Coastal communities are facing a wide range of rapid changes due to a changing environment. Lack of up to date scientific data limits community members in their ability to make informed decisions about their own coast. The University of Victoria’s Ocean Networks Canada offers a unique solution for bridging this gap in environmental monitoring, community involvement and scholastic outreach through the community observatory. To complement the expanding community observatory network, Ocean Networks Canada is introducing an educational program, “Ocean Sense: local observations, global connections” that will be piloted at Brentwood College School in Mill Bay, British Columbia, and Kiilinik High School in Cambridge Bay, Nunavut during the 2014-2015 school year.
Connecting coastal communities to their ocean
- In early 2012, the first prototype community observatory was installed at the dock at Brentwood College School in Mill Bay, BC. The Mill Bay location was chosen due to the school’s interest in hosting the observatory, the availability of power and communication at the site, and the school’s proximity to the Ocean Networks Canada VENUS observatory site in Saanich Inlet.
- In September 2012, a proof of concept version was developed for colder northern environments and installed in the Arctic Ocean at Cambridge Bay, Nunavut. Today this community observatory offers year round, continuous monitoring and science-based support for greater understanding and protection of fragile Arctic marine ecosystems. In September 2014, an ONC expedition team completed the 3rd annual visit to Cambridge Bay to maintain and upgrade the observatory.
- All observatory data are freely available to the local school and community for their use, in addition to being available to the global science and education communities.
Why build a community observatory?
- Smaller-scale observatories allow Canadians to participate first-hand in ocean observations using proven ocean observing technologies.
- They offer the opportunity to study data, images, video and acoustics, in much the same way that researchers use NEPTUNE and VENUS, the world’s most advanced cabled ocean observatories.
ONC offers an Internet-connected ocean with continuous monitoring
- Community observatories consist of four on-site components: an underwater instrument platform, an armored underwater cable, a shore station and a server station.
- The information collected from the platform is sent to the University of Victoria where it is managed, archived and made freely available to anyone with Internet connection.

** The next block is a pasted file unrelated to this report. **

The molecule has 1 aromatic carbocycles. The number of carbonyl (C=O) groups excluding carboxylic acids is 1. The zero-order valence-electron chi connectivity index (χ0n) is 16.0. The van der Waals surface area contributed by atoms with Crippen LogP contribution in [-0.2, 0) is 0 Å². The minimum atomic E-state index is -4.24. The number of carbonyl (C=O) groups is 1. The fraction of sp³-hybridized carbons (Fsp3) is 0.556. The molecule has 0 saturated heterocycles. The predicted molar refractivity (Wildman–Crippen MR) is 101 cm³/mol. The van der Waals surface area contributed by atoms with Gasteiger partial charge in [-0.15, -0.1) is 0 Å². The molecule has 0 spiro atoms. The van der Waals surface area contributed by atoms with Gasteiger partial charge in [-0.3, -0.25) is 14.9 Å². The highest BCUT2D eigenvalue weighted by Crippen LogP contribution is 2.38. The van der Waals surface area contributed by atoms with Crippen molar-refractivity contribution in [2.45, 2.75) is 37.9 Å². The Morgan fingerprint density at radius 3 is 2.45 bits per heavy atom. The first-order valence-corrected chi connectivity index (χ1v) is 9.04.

What equipment typically comes in a community observatory system?
- Water quality sensors (to measure such things as temperature, oxygen, salinity, chlorophyll)
- Underwater microphone (called a hydrophone, to detect marine mammal vocalizations and other sounds)
- Underwater video camera (to monitor the diversity and behaviour of sea life)
- Above ground weather station (provides information on atmospheric conditions)
- Stationary shore camera (to support weather station data)
- Optional instruments to suit the location (such as an ice profiler for the Arctic)
From local observations, to global connections with “Ocean Sense”
- ONC is launching a pilot educational program this fall focused on grades 8 to 10, to engage students early in their high school studies with locally-relevant ocean content.
- Schools that host a community observatory will be the cornerstones; however all schools and communities are welcome to participate. All it takes is an interest in learning more about the ocean through data from the observatory.
- “Ocean Sense” will allow a school and its surrounding community to better understand their local ocean environment, and also to share information and insights with other communities, near and far.
- Initially, the program will be piloted in both BC and Nunavut schools, connecting the two regions to allow for a collaboration in learning. The flagship schools in the pilot year will be Brentwood College School in Mill Bay, British Columbia and Kiilinik High School in Cambridge Bay, Nunavut. Science teachers at the schools will be using resources and data in classrooms and providing feedback and direction to Ocean Networks Canada in developing and refining the program. Students will have opportunities to connect with each other across geographical distance and share findings and ideas.
Engaging communities with scientific research
- The University of Victoria and Ocean Networks Canada support the growing global movement to take university science into the community. This program is linked with other initiatives at the university through the Institute for Studies & Innovation in Community-University Engagement and the Office of Indigenous Affairs.
- By making scientific data directly available to community members, they can better understand the local ocean environment and use the data to inform community priorities.
Inspiring future generations to care about their ocean
- The cost of a community observatory is highly dependent on its location, distance from shore and the instruments included. Ocean Networks Canada has developed a range of systems to support a wide variety of research projects and that can be tailored to meet a school’s available resources.
- Private donors are welcome to provide financial support towards a community observatory, thereby making possible a legacy of environmental and educational stewardship. For information, please contact Jessica Stigant.
The potential for community ocean observatories
From its beginning in southern British Columbia’s coastal waters, the community observatory concept is today garnering interest across Canada.
Links & Information Contacts
- Ocean Sense program home page
- Live data from Brentwood College School in Mill Bay, BC
- Live data from Cambridge Bay, Nunavut
Maia Hoeberechts, Associate Director, User Engagement, Ocean Networks Canada,
(250) 721-8296 email@example.com